The majority of us take the "Three Rs" of education for granted, but within the field of artificial intelligence, computers have only shown an aptitude for ‘Rithmetic, something they were specifically designed to do to begin with. Conversely, Reading and ‘Riting have proven to be a difficult hurdle for AI researchers to overcome, as the sheer complexity of how the human brain recognizes, interprets and reproduces handwritten text is still largely a mystery. However, a team of researchers have developed a way to teach a computer how to both read and write, and to do so as quickly and efficiently as a human.
The researchers, from the Massachusetts Institute of Technology, New York University, and Canada’s University of Toronto, drew inspiration for their new program from a previous study on human recognition of handwriting. That study noted that people who were learning new characters from an unfamiliar alphabet tended to remember them as a series of pen strokes, rather than as a full character, as would be the case after the character is properly learned by the individual.
The researchers used this concept to design a new algorithm that allowed the computer to learn the new characters as pen strokes as well: traditionally, computers learn new characters based on recognition of the entire character, and this often requires thousands of examples for the computer to do so. The new program, however, was able to learn new characters by looking at only one example.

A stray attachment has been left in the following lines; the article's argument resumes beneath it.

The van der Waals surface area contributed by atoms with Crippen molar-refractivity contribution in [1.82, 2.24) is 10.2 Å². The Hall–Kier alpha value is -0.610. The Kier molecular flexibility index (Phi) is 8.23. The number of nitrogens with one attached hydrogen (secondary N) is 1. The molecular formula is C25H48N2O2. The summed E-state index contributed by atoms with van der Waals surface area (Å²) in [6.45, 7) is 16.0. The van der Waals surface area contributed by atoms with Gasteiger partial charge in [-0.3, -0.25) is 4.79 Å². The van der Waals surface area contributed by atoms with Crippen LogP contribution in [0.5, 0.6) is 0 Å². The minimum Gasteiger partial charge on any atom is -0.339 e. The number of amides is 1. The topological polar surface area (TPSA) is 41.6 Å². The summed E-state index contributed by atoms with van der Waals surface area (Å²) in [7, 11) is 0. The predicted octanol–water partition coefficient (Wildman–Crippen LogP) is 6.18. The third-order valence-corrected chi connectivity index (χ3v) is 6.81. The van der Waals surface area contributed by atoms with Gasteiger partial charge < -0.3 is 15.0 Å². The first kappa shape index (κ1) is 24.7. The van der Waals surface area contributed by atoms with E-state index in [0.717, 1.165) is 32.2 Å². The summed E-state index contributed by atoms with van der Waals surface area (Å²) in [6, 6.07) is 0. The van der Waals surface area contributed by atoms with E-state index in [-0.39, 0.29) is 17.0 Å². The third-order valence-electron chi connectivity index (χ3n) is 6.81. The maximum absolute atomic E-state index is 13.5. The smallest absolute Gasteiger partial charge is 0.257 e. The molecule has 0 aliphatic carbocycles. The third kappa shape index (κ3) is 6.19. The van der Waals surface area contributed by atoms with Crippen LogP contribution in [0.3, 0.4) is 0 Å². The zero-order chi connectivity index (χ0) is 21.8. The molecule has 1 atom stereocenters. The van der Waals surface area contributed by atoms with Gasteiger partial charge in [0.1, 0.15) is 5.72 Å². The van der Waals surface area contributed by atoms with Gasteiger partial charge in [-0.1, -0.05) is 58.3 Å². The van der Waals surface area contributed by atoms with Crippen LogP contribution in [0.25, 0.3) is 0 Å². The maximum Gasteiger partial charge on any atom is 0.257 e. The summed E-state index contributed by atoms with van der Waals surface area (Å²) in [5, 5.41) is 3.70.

The new algorithm was also able to reproduce the handwritten characters, but as interpreted by the program, and to not simply copy what it had previously seen as an image. The program succeeded at this task, and was able to produce handwritten characters that were slightly unique each time, with the result that the researchers had trouble distinguishing between the computer’s handwriting, and that of a human’s.
"We think in some form, this corresponds to what the human mind does," says co-author professor Joshua Tenenbaum, from MIT’s Center for Brains, Minds and Machines.
The researchers hope this new technique will also create advances in other fields of AI research, such as speech recognition, and to move beyond concepts like handwriting, to include recognition of new objects and physical human gestures.
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